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A Proportionate Response

Saturday, May 27, 2006
On my mind lately has been the concept of proportional responses and their value. Here's how I view the topic and my take on the idea:

First, let us examine the disproportionately low response (or the "turn-the-other-cheek" response.) Imagine if someone steps on your foot. You, hurt, demand an apology. If they did so accidentally they apologize and life is good. If they did it purposefully and don't apologize, then further action is justified. The act of demanding (and accepting) an apology defuses a situation.

Then, there's the proportionate response (or "eye-for-an-eye" response.) Someone steps on your foot. Accidental or not, you decide to step on their foot in response, since they did it to you first you're more than justified. This action doesn't defuse the situation, but since they did it first you're even.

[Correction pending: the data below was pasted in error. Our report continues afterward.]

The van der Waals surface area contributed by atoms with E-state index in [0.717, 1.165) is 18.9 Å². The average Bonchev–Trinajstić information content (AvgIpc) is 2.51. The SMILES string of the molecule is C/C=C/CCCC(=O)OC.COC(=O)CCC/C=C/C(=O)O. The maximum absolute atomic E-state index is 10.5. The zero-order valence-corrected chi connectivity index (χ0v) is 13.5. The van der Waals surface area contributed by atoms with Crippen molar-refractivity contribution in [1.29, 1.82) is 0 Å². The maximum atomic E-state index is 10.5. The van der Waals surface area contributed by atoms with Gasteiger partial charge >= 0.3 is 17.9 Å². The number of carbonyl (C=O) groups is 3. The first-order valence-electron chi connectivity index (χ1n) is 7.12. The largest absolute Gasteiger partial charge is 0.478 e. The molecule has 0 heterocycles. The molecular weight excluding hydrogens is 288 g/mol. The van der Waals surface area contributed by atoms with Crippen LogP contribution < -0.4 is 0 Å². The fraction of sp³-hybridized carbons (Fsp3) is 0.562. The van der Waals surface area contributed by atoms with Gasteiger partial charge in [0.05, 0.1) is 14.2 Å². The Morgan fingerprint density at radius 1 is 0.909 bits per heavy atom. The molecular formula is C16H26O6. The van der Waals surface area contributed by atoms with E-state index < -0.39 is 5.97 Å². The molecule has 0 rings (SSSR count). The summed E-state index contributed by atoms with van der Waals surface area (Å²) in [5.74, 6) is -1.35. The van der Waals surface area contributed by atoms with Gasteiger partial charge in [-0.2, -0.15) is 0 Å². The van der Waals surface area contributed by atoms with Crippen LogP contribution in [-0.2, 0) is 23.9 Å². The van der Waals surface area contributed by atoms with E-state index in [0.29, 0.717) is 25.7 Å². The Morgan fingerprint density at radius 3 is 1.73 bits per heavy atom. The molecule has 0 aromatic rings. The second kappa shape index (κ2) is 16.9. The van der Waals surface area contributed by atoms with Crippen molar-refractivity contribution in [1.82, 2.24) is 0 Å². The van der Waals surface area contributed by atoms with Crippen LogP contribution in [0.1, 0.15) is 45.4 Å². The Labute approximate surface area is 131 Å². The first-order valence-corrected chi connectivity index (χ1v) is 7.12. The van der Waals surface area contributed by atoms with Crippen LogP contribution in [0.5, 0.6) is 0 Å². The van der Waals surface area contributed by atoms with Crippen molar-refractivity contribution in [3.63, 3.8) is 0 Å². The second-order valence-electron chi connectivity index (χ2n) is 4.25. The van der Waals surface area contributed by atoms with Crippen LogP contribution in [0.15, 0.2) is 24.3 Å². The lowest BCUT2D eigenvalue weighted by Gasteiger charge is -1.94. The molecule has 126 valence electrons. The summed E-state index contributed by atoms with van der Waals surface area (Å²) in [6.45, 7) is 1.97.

Finally, we have the disproportionately high response (or the "you-have-insulted-me-now-you-must-die" response.) Imagine someone were to step on your foot. Accidental (or not), you decide to punch them in the nose and insult their mother. They either did it on purpose and any retribution is justified or they were careless and need to be taught a lesson. In either case, this is an escalating response which provokes further action in the other person.

My personal philosophy is, for the most part, to engage is disproportionately low responses. It's just my way, really. I feel (again, for the most part) that if everyone were to engage in "defusing actions" there would be less conflict in the world. But that's just my opinion.


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